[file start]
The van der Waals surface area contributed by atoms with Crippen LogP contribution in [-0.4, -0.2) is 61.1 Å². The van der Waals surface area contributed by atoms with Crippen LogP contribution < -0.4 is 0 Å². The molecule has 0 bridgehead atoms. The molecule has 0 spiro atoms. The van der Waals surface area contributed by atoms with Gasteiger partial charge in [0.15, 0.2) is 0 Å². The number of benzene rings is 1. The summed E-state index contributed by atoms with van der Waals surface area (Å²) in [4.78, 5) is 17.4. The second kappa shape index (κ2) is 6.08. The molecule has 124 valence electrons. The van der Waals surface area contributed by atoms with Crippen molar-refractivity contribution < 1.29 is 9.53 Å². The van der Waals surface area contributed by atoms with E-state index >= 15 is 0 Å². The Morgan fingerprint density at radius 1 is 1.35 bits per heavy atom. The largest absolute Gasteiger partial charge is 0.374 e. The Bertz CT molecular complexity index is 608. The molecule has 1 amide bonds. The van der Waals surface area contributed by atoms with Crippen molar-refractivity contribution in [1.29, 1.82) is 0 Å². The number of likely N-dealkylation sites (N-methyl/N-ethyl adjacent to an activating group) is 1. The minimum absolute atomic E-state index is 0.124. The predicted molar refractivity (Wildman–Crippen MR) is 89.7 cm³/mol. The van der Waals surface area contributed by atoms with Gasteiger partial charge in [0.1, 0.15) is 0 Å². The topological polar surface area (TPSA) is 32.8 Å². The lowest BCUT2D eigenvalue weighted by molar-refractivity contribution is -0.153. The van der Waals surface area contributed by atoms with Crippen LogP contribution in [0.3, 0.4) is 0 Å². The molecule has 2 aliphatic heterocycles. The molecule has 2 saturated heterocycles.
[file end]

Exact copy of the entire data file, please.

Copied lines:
The van der Waals surface area contributed by atoms with Crippen LogP contribution in [-0.4, -0.2) is 61.1 Å². The van der Waals surface area contributed by atoms with Crippen LogP contribution < -0.4 is 0 Å². The molecule has 0 bridgehead atoms. The molecule has 0 spiro atoms. The van der Waals surface area contributed by atoms with Gasteiger partial charge in [0.15, 0.2) is 0 Å². The number of benzene rings is 1. The summed E-state index contributed by atoms with van der Waals surface area (Å²) in [4.78, 5) is 17.4. The second kappa shape index (κ2) is 6.08. The molecule has 124 valence electrons. The van der Waals surface area contributed by atoms with Crippen molar-refractivity contribution < 1.29 is 9.53 Å². The van der Waals surface area contributed by atoms with E-state index >= 15 is 0 Å². The Morgan fingerprint density at radius 1 is 1.35 bits per heavy atom. The largest absolute Gasteiger partial charge is 0.374 e. The Bertz CT molecular complexity index is 608. The molecule has 1 amide bonds. The van der Waals surface area contributed by atoms with Crippen molar-refractivity contribution in [1.29, 1.82) is 0 Å². The number of likely N-dealkylation sites (N-methyl/N-ethyl adjacent to an activating group) is 1. The minimum absolute atomic E-state index is 0.124. The predicted molar refractivity (Wildman–Crippen MR) is 89.7 cm³/mol. The van der Waals surface area contributed by atoms with Gasteiger partial charge in [0.1, 0.15) is 0 Å². The topological polar surface area (TPSA) is 32.8 Å². The lowest BCUT2D eigenvalue weighted by molar-refractivity contribution is -0.153. The van der Waals surface area contributed by atoms with Crippen LogP contribution in [0.3, 0.4) is 0 Å². The molecule has 2 aliphatic heterocycles. The molecule has 2 saturated heterocycles.